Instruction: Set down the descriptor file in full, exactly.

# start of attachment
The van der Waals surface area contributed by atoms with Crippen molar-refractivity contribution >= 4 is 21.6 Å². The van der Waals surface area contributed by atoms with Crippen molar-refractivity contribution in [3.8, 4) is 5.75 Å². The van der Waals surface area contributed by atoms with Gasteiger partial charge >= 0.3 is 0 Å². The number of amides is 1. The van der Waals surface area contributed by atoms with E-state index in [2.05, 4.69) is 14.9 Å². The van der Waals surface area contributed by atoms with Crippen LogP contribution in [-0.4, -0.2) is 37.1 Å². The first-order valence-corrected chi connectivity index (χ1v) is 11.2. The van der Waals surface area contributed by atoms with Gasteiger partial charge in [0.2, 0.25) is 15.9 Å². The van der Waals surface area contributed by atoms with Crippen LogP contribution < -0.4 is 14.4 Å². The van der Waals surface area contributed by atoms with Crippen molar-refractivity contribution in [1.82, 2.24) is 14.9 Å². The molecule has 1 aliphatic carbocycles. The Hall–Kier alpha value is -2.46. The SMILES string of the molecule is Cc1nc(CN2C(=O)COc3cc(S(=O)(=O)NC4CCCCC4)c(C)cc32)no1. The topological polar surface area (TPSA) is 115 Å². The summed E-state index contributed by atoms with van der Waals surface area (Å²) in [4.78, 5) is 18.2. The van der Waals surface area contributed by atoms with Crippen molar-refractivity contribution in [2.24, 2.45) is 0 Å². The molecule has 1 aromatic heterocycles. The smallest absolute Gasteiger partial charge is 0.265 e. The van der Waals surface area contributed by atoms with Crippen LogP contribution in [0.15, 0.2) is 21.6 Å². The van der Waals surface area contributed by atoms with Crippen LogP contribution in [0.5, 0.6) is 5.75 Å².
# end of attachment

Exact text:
The van der Waals surface area contributed by atoms with Crippen molar-refractivity contribution >= 4 is 21.6 Å². The van der Waals surface area contributed by atoms with Crippen molar-refractivity contribution in [3.8, 4) is 5.75 Å². The van der Waals surface area contributed by atoms with Gasteiger partial charge >= 0.3 is 0 Å². The number of amides is 1. The van der Waals surface area contributed by atoms with E-state index in [2.05, 4.69) is 14.9 Å². The van der Waals surface area contributed by atoms with Crippen LogP contribution in [-0.4, -0.2) is 37.1 Å². The first-order valence-corrected chi connectivity index (χ1v) is 11.2. The van der Waals surface area contributed by atoms with Gasteiger partial charge in [0.2, 0.25) is 15.9 Å². The van der Waals surface area contributed by atoms with Crippen LogP contribution < -0.4 is 14.4 Å². The van der Waals surface area contributed by atoms with Crippen molar-refractivity contribution in [1.82, 2.24) is 14.9 Å². The molecule has 1 aliphatic carbocycles. The Hall–Kier alpha value is -2.46. The SMILES string of the molecule is Cc1nc(CN2C(=O)COc3cc(S(=O)(=O)NC4CCCCC4)c(C)cc32)no1. The topological polar surface area (TPSA) is 115 Å². The summed E-state index contributed by atoms with van der Waals surface area (Å²) in [4.78, 5) is 18.2. The van der Waals surface area contributed by atoms with Crippen molar-refractivity contribution in [2.24, 2.45) is 0 Å². The molecule has 1 aromatic heterocycles. The smallest absolute Gasteiger partial charge is 0.265 e. The van der Waals surface area contributed by atoms with Crippen LogP contribution in [0.15, 0.2) is 21.6 Å². The van der Waals surface area contributed by atoms with Crippen LogP contribution in [0.5, 0.6) is 5.75 Å².